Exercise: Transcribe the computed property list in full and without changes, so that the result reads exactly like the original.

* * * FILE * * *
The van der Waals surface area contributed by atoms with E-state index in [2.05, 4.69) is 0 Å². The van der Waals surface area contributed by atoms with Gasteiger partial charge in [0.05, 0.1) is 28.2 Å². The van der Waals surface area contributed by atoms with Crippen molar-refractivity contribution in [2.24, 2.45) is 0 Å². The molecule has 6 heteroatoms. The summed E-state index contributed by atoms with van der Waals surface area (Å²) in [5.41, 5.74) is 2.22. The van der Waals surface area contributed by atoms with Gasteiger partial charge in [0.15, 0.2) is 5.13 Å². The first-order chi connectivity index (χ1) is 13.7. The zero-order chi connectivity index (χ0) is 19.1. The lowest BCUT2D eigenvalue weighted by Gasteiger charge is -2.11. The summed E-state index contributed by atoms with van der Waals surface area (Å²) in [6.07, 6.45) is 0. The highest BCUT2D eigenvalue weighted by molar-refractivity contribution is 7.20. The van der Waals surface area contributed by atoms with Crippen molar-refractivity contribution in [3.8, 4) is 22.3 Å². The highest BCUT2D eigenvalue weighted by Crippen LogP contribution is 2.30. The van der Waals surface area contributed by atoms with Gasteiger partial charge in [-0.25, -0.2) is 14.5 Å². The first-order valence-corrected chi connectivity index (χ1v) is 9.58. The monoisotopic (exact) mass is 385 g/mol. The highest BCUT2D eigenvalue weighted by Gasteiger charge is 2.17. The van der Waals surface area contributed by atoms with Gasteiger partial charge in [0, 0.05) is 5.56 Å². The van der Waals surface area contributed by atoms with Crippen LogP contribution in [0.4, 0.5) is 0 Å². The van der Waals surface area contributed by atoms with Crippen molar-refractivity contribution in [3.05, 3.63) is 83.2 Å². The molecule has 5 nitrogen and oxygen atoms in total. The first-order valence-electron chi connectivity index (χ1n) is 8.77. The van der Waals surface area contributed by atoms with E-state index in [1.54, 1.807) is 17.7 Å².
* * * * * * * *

The van der Waals surface area contributed by atoms with E-state index in [2.05, 4.69) is 0 Å². The van der Waals surface area contributed by atoms with Gasteiger partial charge in [0.05, 0.1) is 28.2 Å². The van der Waals surface area contributed by atoms with Crippen molar-refractivity contribution in [2.24, 2.45) is 0 Å². The molecule has 6 heteroatoms. The summed E-state index contributed by atoms with van der Waals surface area (Å²) in [5.41, 5.74) is 2.22. The van der Waals surface area contributed by atoms with Gasteiger partial charge in [0.15, 0.2) is 5.13 Å². The first-order chi connectivity index (χ1) is 13.7. The zero-order chi connectivity index (χ0) is 19.1. The lowest BCUT2D eigenvalue weighted by Gasteiger charge is -2.11. The summed E-state index contributed by atoms with van der Waals surface area (Å²) in [6.07, 6.45) is 0. The highest BCUT2D eigenvalue weighted by molar-refractivity contribution is 7.20. The van der Waals surface area contributed by atoms with Crippen molar-refractivity contribution in [3.8, 4) is 22.3 Å². The highest BCUT2D eigenvalue weighted by Crippen LogP contribution is 2.30. The van der Waals surface area contributed by atoms with Gasteiger partial charge in [-0.25, -0.2) is 14.5 Å². The first-order valence-corrected chi connectivity index (χ1v) is 9.58. The monoisotopic (exact) mass is 385 g/mol. The highest BCUT2D eigenvalue weighted by Gasteiger charge is 2.17. The van der Waals surface area contributed by atoms with Gasteiger partial charge in [0, 0.05) is 5.56 Å². The van der Waals surface area contributed by atoms with Crippen LogP contribution in [0.4, 0.5) is 0 Å². The van der Waals surface area contributed by atoms with Crippen molar-refractivity contribution in [3.05, 3.63) is 83.2 Å². The molecule has 5 nitrogen and oxygen atoms in total. The first-order valence-electron chi connectivity index (χ1n) is 8.77. The van der Waals surface area contributed by atoms with E-state index in [1.54, 1.807) is 17.7 Å².